A blacklisted, radical feminist journalist has angered sex workers and charities in Bristol after controversial comments at a Festival of Ideas event
Julie Bindel has been banned from universities and events across the world for her extreme views on trans culture and gender but was given a platform to speak about her new book ‘The Pimping of Prostitution’ at Waterstones Café in The Galleries.
Comments at the event have caused a backlash, with her ideas about sex work angering some in Bristol.
Her ideas have been called arrogant and one sex worker believes that what she says could be dangerous to those in the industry.
“The abolitionists are the progressives” says Julie. “What a horrendously old-fashioned view of women and of men and of sex that we have to maintain prostitution so that men don’t blow up. So that that they don’t go off raping ‘real women?’ So over sexed women can be satisfied by selling sex?
“These are crazy, old-fashioned views that have no place in a progressive society.”
After two years of research and interviews Bindel has come to the conclusion that the only way to ‘save’ those in the sex trade is blanket criminalisation but there are many that don’t share the same views.
During questions at the event one women called Julie “arrogant and patronising” and charity One25 believes that the answer is added support for those working.
Alice* is a sex worker in Bristol and strongly disagrees with almost everything that Julie had to say at the event.
“She basically referred to people like me, who are speaking out and pushing for decriminalisation, as silly little girls. I find that really offensive. I’m doing my masters, I’ve started an organisation, I just know more about it than she does,” she said.
“There are a lot of vulnerable groups that go into the sex industry because they can do it under the radar and they can do it without having much experience.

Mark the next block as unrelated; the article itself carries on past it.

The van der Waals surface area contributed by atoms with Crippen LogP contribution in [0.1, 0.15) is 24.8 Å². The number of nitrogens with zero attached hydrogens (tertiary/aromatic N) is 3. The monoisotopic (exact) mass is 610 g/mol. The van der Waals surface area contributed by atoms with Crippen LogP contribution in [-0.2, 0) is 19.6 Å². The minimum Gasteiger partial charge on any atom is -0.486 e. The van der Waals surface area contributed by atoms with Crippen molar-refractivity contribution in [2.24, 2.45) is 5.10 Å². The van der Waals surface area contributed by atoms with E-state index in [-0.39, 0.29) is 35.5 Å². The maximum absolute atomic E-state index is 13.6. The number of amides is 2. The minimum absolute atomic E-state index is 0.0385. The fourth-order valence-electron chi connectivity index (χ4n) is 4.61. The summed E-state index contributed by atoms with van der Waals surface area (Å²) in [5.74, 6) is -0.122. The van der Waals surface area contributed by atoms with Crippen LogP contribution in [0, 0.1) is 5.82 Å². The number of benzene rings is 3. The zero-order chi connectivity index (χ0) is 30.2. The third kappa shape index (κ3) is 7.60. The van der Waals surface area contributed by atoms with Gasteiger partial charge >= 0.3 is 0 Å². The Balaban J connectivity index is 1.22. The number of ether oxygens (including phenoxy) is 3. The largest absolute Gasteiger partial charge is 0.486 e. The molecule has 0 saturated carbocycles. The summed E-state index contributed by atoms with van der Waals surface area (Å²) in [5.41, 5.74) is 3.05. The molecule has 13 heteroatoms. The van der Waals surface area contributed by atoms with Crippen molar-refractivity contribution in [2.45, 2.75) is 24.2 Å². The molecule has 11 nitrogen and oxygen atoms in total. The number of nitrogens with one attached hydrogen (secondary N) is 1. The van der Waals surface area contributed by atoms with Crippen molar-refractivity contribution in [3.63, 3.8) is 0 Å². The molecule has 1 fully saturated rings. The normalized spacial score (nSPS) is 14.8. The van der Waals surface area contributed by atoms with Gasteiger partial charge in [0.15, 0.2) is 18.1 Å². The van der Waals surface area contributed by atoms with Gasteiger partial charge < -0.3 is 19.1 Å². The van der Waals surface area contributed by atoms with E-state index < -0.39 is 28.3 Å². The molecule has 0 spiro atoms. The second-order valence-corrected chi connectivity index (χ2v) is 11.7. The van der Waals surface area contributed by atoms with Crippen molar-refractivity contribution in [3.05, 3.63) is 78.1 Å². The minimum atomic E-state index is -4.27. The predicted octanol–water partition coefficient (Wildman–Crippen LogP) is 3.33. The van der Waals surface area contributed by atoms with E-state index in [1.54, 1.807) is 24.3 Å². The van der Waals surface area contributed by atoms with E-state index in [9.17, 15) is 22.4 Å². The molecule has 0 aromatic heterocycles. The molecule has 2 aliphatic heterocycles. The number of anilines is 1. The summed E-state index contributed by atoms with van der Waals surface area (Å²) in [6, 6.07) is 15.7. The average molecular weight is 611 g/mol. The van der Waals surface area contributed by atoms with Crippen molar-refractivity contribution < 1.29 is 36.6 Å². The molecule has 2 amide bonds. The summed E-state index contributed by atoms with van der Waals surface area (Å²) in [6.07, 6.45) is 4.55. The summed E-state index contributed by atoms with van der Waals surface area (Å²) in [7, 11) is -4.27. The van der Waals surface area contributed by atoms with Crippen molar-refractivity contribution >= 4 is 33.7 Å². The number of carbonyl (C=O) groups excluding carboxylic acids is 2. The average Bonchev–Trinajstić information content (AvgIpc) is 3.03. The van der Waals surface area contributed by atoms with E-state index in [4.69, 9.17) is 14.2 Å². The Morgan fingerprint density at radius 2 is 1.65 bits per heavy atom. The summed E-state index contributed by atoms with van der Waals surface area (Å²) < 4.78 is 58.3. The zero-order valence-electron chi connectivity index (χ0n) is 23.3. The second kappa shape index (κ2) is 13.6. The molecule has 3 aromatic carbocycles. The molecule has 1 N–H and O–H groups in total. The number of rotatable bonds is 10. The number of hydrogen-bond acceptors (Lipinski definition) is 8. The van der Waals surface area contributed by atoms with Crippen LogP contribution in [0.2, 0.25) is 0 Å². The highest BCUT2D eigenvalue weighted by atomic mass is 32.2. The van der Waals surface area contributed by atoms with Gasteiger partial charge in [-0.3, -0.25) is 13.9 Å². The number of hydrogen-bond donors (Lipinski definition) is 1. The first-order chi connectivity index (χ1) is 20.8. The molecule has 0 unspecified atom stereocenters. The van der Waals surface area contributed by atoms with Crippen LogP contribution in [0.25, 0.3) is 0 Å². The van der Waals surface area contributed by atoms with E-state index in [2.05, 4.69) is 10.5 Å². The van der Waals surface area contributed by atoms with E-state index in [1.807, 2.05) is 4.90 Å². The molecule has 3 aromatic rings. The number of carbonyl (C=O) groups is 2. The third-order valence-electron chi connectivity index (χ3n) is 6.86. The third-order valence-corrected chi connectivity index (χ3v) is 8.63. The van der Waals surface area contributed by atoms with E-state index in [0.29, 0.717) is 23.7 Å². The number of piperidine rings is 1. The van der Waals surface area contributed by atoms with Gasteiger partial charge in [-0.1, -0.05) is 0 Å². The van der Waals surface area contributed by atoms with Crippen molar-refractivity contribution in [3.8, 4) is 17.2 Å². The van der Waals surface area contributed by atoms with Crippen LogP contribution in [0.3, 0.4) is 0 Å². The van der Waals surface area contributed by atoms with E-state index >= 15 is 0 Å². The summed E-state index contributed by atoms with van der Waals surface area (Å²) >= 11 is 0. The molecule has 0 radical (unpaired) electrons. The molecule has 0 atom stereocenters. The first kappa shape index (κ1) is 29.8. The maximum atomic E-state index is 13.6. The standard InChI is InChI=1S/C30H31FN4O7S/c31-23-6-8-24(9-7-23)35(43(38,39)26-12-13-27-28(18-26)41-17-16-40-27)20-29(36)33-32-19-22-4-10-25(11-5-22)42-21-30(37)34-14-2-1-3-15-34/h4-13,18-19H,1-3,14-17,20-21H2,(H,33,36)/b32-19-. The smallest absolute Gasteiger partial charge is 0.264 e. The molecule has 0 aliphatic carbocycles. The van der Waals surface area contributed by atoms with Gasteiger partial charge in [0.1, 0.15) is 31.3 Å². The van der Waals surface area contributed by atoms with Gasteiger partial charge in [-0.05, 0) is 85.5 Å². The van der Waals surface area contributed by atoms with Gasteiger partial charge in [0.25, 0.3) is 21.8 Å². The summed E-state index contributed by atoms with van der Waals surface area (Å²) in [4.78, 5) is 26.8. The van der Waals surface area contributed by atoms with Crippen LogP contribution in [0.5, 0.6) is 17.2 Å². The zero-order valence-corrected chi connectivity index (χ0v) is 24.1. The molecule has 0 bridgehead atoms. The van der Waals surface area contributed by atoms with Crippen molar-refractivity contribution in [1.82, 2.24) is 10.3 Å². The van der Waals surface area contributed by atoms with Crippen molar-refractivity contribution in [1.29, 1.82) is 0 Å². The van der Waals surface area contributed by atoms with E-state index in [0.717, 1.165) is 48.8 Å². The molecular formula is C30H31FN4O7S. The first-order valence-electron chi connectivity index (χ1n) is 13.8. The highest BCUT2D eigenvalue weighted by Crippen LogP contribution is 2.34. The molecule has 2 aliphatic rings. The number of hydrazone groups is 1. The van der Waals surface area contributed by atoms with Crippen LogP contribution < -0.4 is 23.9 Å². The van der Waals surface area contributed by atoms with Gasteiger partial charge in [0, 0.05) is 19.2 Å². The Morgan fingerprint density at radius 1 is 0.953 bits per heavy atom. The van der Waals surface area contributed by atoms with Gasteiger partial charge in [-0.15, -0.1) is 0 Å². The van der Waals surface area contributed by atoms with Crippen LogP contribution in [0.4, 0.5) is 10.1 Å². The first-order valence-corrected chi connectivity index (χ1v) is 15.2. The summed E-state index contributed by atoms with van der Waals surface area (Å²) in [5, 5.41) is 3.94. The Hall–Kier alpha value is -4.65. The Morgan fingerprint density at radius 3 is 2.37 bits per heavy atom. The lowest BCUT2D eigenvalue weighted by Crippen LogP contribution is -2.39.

“Those people are vulnerable, but criminalising the industry further, adding to the stigmatisation of it is just going to push those groups further underground and give them less access to welfare and the police.”
The current laws on prostitution in the UK can be confusing. While exchanging and participating in sexual activities for money or goods is currently legal, many of the activities that surround the trade, including brothel keeping and solicitation, aren’t.
Despite its illegality, there are a number of functioning brothels in Bristol and police in the city hand conditional discharges to street sex workers, rather than arresting them. The aim of these tactics is to encourage support and recovery rather than immediate arrest.
Many critics of the industry believe that the only way to ensure the safety of sex workers is control through legalisation and condemn the idea that criminalisation is the best approach. Attacks on kerb-crawlers doubled in Scotland after laws were introduced that criminalised clients and 90% of sex workers said that they had additional health and safety rights after the industry was decriminalised in New Zealand.
*Names have been changed to protect the identity of the interviewee